My book aims to help readers understand and appreciate O'Connor's novels and short stories. It weaves together her "place"-Milledgeville, Georgia; her purpose-to write a good story; and her preoccupations-belief, death, grace, and the devil. I explicate the influences that give depth to her fiction: her understanding and respect for the mores of the South ( including relationships between races), the books she read and marked that reveal links to her own philosophy and literary skill, and her deep religious convictions.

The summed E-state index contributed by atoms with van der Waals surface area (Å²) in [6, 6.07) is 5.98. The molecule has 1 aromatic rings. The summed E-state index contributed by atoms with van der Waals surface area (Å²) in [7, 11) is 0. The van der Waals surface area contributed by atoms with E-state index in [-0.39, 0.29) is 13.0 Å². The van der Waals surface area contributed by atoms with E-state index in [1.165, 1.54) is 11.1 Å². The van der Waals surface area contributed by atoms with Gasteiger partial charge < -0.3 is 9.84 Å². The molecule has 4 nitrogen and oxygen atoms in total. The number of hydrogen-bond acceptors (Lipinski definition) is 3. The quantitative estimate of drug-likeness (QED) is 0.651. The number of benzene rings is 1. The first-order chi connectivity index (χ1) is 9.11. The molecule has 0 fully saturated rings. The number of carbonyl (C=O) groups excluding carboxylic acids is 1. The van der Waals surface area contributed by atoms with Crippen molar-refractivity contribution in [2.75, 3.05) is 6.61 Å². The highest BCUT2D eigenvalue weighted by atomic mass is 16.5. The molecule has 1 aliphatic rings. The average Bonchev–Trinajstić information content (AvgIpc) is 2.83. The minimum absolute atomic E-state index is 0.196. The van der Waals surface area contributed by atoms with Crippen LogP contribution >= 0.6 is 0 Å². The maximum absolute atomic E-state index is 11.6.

Today, our encounters with the "other," the different one, elicit fear and lead to violence from us, as individuals and as nations. For O'Connor, the "other" is a distorted image of God. Her stories show how this distortion calls forth God's grace, and the violence in her stories enables her characters to discover their true selves. Her unique blend of talent and convictions allows her to create stories with long extensions of meaning. In our era of "quick reads," O'Connor's fiction leads us to a more contemplative mode of reading. When we finish one of her stories, we have experienced the intellectual pleasure of a finely-wrought artifact, and we also have much to think about: belief, death, grace, and the devil. Not a bad combination, that!